Alfred Bernard Cahen was born in Cleveland, Sept 13, 1932, the only child of Herman and Madge (Roser) Cahen. He died April 28, 2018, from Alzheimer's disease.
Al was a loving and generous husband, father, stepfather, father-in-law, grandfather, cousin, friend and teacher. Gentle, warm, and kind, always supportive, he was a good listener and good advisor. As a writer and artist he was bursting with ideas, boundlessly creative and productive.
He attended Cleveland Heights High School (class of '50), then Carnegie Tech (Mechanical Engineering, class of '54). Until 1963 he worked for the family business, the World Publishing Company, ultimately managing their book manufacturing plant.
Then emerged the poet, playwright, and teacher, as Al obtained a Master's degree in English Literature from Case Western Reserve University. In 1966, he authored a well-received book of poems, Houses of Ice, and was the co-editor, until 1971, of the poetry journal American Weave. He published a chapbook 50 syllabic sonnets and was proud of being the inventor of that new poetic form. He was the founder and leader of poetry/creative writing workshops for CWRU's Living Room Learning and other continuing education programs in both Cleveland and Naples (FL) and was a source of encouragement for budding writers of all ages. He enjoyed invitations to be visiting poet at local elementary schools.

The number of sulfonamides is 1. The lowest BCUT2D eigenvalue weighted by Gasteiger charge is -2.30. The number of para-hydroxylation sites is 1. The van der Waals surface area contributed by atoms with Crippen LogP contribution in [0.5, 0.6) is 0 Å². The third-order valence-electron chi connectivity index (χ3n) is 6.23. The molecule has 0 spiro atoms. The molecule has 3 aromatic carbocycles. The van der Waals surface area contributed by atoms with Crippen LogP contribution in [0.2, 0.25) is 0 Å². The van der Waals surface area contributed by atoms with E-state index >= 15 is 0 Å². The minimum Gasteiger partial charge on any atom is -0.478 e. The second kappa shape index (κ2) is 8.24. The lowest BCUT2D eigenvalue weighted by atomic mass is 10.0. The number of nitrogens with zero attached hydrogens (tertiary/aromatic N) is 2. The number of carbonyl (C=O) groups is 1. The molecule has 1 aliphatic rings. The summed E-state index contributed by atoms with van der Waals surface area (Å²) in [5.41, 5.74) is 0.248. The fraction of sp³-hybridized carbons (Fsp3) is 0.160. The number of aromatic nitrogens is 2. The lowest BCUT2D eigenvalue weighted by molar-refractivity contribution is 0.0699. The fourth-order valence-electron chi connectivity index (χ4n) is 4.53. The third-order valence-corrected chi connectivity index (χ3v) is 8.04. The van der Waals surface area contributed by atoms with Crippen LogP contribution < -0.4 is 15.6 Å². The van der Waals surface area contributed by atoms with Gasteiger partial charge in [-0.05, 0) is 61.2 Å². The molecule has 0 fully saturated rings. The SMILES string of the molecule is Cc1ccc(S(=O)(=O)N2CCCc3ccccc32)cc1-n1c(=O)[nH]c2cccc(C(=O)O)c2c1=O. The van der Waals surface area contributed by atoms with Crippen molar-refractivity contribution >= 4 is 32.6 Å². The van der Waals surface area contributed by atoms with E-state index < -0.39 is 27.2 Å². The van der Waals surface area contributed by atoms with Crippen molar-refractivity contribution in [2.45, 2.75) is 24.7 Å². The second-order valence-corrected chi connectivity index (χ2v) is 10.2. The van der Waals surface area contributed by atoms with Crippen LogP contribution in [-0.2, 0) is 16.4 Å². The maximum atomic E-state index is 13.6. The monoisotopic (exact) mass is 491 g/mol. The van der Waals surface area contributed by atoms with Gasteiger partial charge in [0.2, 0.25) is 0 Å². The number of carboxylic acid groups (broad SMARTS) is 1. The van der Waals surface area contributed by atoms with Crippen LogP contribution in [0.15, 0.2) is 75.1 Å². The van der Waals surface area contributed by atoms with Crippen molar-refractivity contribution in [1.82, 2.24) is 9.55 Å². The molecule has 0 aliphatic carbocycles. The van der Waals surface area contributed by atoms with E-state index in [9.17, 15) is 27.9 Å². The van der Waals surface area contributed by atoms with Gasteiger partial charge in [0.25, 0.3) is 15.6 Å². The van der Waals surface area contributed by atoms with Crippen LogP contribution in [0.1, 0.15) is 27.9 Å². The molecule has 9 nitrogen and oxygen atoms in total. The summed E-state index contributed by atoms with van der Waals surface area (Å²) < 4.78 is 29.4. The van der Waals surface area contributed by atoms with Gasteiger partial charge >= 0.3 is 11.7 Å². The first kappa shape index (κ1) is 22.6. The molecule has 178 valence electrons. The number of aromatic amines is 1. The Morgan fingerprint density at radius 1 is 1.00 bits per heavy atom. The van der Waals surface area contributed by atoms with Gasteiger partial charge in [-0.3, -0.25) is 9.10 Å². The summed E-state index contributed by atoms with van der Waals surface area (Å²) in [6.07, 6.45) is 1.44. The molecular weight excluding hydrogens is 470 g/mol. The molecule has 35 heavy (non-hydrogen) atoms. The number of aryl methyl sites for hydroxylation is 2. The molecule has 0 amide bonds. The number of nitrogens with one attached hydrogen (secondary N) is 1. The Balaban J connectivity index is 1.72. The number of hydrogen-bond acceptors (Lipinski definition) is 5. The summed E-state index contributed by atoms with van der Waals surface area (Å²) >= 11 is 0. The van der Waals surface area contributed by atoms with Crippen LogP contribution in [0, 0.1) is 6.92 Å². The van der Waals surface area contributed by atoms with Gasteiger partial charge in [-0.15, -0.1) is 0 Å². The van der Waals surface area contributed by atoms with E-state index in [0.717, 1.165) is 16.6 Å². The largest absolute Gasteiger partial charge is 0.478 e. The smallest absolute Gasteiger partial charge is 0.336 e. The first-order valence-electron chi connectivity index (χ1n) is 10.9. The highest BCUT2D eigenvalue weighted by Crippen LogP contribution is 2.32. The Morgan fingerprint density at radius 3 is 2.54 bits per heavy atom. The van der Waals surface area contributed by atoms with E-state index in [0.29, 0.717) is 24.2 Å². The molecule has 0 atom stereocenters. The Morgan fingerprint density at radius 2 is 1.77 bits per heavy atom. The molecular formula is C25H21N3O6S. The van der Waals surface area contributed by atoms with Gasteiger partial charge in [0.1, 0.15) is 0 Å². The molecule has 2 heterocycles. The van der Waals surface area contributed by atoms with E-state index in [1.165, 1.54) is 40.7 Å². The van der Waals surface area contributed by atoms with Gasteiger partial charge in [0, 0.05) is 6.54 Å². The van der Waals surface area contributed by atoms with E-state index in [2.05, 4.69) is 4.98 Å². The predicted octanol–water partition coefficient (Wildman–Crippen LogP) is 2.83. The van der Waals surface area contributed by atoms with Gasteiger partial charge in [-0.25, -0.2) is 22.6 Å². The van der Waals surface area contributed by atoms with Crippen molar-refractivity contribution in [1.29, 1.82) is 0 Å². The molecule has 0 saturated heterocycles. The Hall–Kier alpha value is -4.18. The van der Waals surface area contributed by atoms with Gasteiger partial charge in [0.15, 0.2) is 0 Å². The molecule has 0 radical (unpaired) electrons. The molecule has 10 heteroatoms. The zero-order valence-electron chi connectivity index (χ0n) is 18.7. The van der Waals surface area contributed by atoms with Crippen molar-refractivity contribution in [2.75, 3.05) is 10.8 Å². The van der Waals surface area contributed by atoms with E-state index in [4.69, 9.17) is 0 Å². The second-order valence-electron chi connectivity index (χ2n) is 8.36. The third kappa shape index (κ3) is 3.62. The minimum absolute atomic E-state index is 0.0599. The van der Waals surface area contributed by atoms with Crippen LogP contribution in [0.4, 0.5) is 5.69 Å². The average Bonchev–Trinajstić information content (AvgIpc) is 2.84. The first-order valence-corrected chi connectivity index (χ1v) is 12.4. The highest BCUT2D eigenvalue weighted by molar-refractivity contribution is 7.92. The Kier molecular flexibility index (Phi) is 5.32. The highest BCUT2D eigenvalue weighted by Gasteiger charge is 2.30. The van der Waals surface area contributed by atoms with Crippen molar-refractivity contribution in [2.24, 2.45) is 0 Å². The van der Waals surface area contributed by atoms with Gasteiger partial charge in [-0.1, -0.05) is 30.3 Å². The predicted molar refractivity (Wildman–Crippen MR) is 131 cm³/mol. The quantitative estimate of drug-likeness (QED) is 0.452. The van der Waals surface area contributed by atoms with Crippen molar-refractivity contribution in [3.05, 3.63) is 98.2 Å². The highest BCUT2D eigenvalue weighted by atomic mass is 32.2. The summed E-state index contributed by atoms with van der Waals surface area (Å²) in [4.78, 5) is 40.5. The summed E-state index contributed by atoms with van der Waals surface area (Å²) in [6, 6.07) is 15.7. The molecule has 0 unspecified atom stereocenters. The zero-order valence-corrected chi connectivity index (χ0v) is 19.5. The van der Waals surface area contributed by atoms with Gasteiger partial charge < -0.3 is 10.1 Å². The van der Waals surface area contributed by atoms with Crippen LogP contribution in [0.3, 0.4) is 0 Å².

While in grad school Al discovered another dimension of his creativity: painting. He was a constant experimenter with all sorts of media at both small and very large scale. His volunteering in art therapy at Judson Park led to a long and fruitful artistic collaboration with a much older artist, Ivy Volper, culminating in a 1979 exhibition of their joint paintings, "Confluence." Years later, Judson's art therapist Cathy Bryan, helped Al to re-engage with painting as a continuing source of great joy--even as words failed him.